Re “At last, reason finds a voice in measles debate” (Editorial, Feb. 6): I had measles when I was a child, with hallucinations and a high fever. I remember being terrified, seeing hundreds of big black spiders coming out of the light switch in my bedroom. I had German measles as an adult while working in a medical program in Vietnam in the 1970s and lost my 6-month-old unborn baby as a result. I had mumps my first year as a teacher and was very sick. I wish I could have been immunized before these things happened to me.
When I was a child, there were no car seats or seat belts or airbags. Nor were there bike helmets or a variety of other safety devices. Most of us believe in progress and in the common good and that in a society, everyone must participate in order to protect everyone.
Claudia Krich, Davis
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Separate the vaccines
You ask why parents can’t voluntarily do the right thing. I ask why the drug companies and medical community have forced us into this position. The increase in unvaccinated children mirrors the unavailability of the separate vaccines. Every mother I know would vaccinate immediately if they could get the protection without the MMR-MEGA combo dose. Three years ago we could still vaccinate our kids more slowly for a little longer by doing the shots one at a time. That option was taken away. The reason? It was more expensive to manufacture and less convenient to administer. The medical profession must take some of the responsibility because they give us no choices.
Rory Barlew, Sacramento
Education isn’t intelligence
Re “Keep parental choice” (Letters, Feb. 7): Andrew Rubin would have us believe that “highly educated families” would pull their nonimmunized kids from public schools if vaccinations were made compulsory and that those schools would be “hurt in unintended ways.”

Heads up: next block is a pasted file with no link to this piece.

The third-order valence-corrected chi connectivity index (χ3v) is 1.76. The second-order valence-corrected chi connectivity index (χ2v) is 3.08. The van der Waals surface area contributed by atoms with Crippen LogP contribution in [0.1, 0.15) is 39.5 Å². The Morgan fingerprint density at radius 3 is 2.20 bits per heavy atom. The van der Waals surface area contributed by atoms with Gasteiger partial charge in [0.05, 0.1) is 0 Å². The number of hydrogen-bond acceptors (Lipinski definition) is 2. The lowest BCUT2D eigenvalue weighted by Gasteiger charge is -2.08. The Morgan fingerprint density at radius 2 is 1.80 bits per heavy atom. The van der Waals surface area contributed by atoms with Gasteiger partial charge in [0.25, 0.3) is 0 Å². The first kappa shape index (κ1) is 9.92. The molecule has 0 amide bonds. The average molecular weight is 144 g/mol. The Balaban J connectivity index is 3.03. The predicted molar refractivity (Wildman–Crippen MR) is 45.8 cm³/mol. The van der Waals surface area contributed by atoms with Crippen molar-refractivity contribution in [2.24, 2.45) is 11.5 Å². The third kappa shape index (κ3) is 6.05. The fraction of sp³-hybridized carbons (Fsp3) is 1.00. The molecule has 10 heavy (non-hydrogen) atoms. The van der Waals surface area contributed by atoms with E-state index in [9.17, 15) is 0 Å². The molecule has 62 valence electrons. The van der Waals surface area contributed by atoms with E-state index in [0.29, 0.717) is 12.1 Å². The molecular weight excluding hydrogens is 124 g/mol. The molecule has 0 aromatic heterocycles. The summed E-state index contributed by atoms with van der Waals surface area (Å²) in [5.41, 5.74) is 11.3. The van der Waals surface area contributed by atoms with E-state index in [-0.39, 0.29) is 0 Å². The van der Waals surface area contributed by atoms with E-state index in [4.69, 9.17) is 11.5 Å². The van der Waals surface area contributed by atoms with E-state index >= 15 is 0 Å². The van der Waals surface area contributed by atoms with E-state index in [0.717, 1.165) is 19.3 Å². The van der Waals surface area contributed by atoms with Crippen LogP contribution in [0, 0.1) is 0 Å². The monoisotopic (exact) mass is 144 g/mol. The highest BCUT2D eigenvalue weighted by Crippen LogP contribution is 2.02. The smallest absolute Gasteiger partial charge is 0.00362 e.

Is he implying that requiring immunization is an intended hurt? Beyond that, is he referring to, not just the daily attendance stipend from the state but the corresponding all-important student scores on tests which make up the schools’ rankings? Or that the students of responsible parents will be academically injured by the departure of children of the intellectual elite?
In a humorous vein, perhaps the irresponsible parents who avoided the Darwin award to this point would like to try for a second-generation award? Nonvaccination is simply, well, words sufficient to describe that action are difficult to find.
Bill Henson, Woodland
Becerra vs. Harris
Re “Latino choice to fill Boxer seat urged by caucus” (Page A1, Feb. 4): I appreciate the efforts of the Latino caucus to promote one of their own, but “it’s time” is a fundamentally weak argument. If Kamala Harris’ quick start out of the gate is successful in locking up the Democratic nomination before a Latino candidate’s campaign gets off the ground, that speaks more to her political skills than to whether an important ethnic group is missing a golden opportunity to advance its representation.
Instead of simply chiding Willie Brown for “anointing” Harris, those in favor of an alternative should be singing their candidates’ praises and qualifications. Rep. Xavier Becerra would make an excellent U.S. senator. I remember him from his debut as a legislative staffer at the state Capitol in 1980. He is as intelligent and diligent as anyone else in the state’s congressional delegation. We should all keep an eye on him.
Anthony Barcellos, Davis
PG&E came for us, too
Re “PG&E is being a corporate bully by cutting down Oroville trees” (Viewpoints, Feb. 6): I live in Woodside, a small community in Arden-Arcade, known for its beautiful landscape. PG&E has high-tension lines through our property, and for many years we have worked together to meet their safety requirements and keep our urban forest. We have allowed PG&E to prune or remove trees. They have given us replacements that we planted according to their directions. In past years, our interactions were very cordial and productive. This year, we also feel that we are dealing with a corporate bully.
PG&E intends to remove 40 trees, including some replacement trees chosen by them and planted to their specifications. There is no cordiality, no concession and no compromise. Must some of us be arrested in an attempt to preserve our greenbelt? Even then we have no confidence that PG&E would enter into good-faith negotiations.
The situation in Oroville does not inspire optimism.
Dorothy Wooldridge, Sacramento
Students should be grateful
Re “Unrest simmers at UC Davis” (Our Region, Feb. 6): Since when do we let Muslim extremist students make demands on the UC regents to take action against our Jewish friends and allies? These Muslim students should be grateful to have access to a college education instead of promoting hate-filled, un-American actions.
Wayne Ertl, Orangevale
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